Brazil’s Amazon: Surge in deforestation as military prepares to deploy

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Reuters

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Much of the illegal logging takes place on indigenous tribes' lands

Deforestation in the Brazilian Amazon rainforest increased sharply in the past month, as the country was preparing to send troops to try to curb illegal logging and mining.

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Brazil's space research agency said the area destroyed in April was 64% larger than in the same period last year.

In the first four months of 2020, forest destruction by illegal loggers and farmers increased by 55%, the report said.

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Environmentalists say President Jair Bolsonaro's policies and rhetoric encourage illegal activities.

Bolsonaro denies this. Earlier this week, he authorized the deployment of armed forces to the region.

The Amazon rainforest is a vital carbon reserve that slows the pace of global warming.

Brazil's National Institute for Space Research (Inpe) said that more than 405 square kilometers of the Amazon were deforested last month, compared to 248 square kilometers in April last year.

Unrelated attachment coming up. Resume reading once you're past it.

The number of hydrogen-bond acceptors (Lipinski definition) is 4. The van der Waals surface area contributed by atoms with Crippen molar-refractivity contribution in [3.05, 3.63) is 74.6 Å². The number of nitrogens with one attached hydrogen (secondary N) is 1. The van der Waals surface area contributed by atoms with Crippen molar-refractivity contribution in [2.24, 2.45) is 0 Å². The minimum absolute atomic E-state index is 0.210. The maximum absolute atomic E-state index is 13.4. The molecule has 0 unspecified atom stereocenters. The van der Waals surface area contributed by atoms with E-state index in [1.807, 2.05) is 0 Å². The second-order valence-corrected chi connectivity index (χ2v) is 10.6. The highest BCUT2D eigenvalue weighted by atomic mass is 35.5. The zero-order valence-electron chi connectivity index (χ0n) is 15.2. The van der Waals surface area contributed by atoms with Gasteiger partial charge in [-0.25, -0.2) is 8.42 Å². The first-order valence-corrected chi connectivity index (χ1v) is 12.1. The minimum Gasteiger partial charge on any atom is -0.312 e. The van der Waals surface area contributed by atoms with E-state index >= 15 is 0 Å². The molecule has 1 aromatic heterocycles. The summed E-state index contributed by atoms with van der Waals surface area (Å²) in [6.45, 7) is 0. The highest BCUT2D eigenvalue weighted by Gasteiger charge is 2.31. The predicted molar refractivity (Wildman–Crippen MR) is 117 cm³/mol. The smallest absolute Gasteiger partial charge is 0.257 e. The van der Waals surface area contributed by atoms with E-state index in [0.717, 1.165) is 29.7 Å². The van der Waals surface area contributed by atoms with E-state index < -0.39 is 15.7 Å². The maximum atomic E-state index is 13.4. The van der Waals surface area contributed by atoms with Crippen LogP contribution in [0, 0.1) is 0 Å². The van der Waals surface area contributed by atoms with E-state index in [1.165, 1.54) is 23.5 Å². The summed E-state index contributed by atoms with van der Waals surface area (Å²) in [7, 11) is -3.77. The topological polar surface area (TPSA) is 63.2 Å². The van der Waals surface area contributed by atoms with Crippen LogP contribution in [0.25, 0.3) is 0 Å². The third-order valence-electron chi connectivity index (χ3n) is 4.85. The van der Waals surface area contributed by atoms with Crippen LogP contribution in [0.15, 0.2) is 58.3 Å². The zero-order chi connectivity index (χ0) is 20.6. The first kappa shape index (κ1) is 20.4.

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Between January and April, a total of 1,202 km2 was destroyed, the newspaper reported.

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Conservation groups said that, since the coronavirus outbreak began, fewer government agents have been deployed.

Brazil has been one of the most affected countries in South America, with 141,000 cases and almost 10,000 deaths.

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Reuters

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Government officials discovered this illegal gold mine in the heart of the rainforest

"The pandemic has not helped because there are apparently fewer agents out there and illegal loggers obviously don't care about the virus in remote areas of the Amazon," said Paulo Barreto, senior researcher at the nonprofit conservation group Imazon.

Ibama's environmental agency said it is reducing field workers in other risk areas, but not in the Amazon.

Deforestation in the region has skyrocketed since President Bolsonaro took office last year.

He argued that more agriculture and mining in protected areas of the forest is the only way to lift the region out of poverty.

Bolsonaro's environmental policies were widely condemned, but he rejected criticism, saying Brazil remains an example of conservation.

He criticized Ibama for what he described as excessive fines. His first year in office saw a sharp drop in financial penalties being imposed for environmental violations. At the same time, the agency remains underfunded and understaffed.

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Media captionHow is the rainforest helping to limit global warming?

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